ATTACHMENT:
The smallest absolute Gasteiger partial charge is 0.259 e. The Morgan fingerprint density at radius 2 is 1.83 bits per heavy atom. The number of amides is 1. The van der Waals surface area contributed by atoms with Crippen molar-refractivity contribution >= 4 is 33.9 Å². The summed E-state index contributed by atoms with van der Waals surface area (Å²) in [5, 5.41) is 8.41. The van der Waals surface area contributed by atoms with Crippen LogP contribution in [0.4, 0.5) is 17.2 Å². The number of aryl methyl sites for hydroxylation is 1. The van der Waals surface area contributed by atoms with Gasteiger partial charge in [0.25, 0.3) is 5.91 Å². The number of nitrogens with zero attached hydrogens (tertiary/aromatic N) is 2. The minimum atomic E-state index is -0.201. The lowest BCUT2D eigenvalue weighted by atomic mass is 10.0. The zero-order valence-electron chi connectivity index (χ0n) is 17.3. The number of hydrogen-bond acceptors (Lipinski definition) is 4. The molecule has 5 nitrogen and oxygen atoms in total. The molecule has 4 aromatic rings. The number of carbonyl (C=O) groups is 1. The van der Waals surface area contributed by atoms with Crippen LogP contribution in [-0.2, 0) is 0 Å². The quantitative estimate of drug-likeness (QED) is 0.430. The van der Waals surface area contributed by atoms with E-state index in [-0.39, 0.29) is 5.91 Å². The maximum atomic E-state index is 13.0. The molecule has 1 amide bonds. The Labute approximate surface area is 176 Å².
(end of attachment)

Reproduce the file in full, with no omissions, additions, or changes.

The smallest absolute Gasteiger partial charge is 0.259 e. The Morgan fingerprint density at radius 2 is 1.83 bits per heavy atom. The number of amides is 1. The van der Waals surface area contributed by atoms with Crippen molar-refractivity contribution >= 4 is 33.9 Å². The summed E-state index contributed by atoms with van der Waals surface area (Å²) in [5, 5.41) is 8.41. The van der Waals surface area contributed by atoms with Crippen LogP contribution in [0.4, 0.5) is 17.2 Å². The number of aryl methyl sites for hydroxylation is 1. The van der Waals surface area contributed by atoms with Gasteiger partial charge in [0.25, 0.3) is 5.91 Å². The number of nitrogens with zero attached hydrogens (tertiary/aromatic N) is 2. The minimum atomic E-state index is -0.201. The lowest BCUT2D eigenvalue weighted by atomic mass is 10.0. The zero-order valence-electron chi connectivity index (χ0n) is 17.3. The number of hydrogen-bond acceptors (Lipinski definition) is 4. The molecule has 5 nitrogen and oxygen atoms in total. The molecule has 4 aromatic rings. The number of carbonyl (C=O) groups is 1. The van der Waals surface area contributed by atoms with Crippen LogP contribution in [-0.2, 0) is 0 Å². The quantitative estimate of drug-likeness (QED) is 0.430. The van der Waals surface area contributed by atoms with E-state index in [-0.39, 0.29) is 5.91 Å². The maximum atomic E-state index is 13.0. The molecule has 1 amide bonds. The Labute approximate surface area is 176 Å².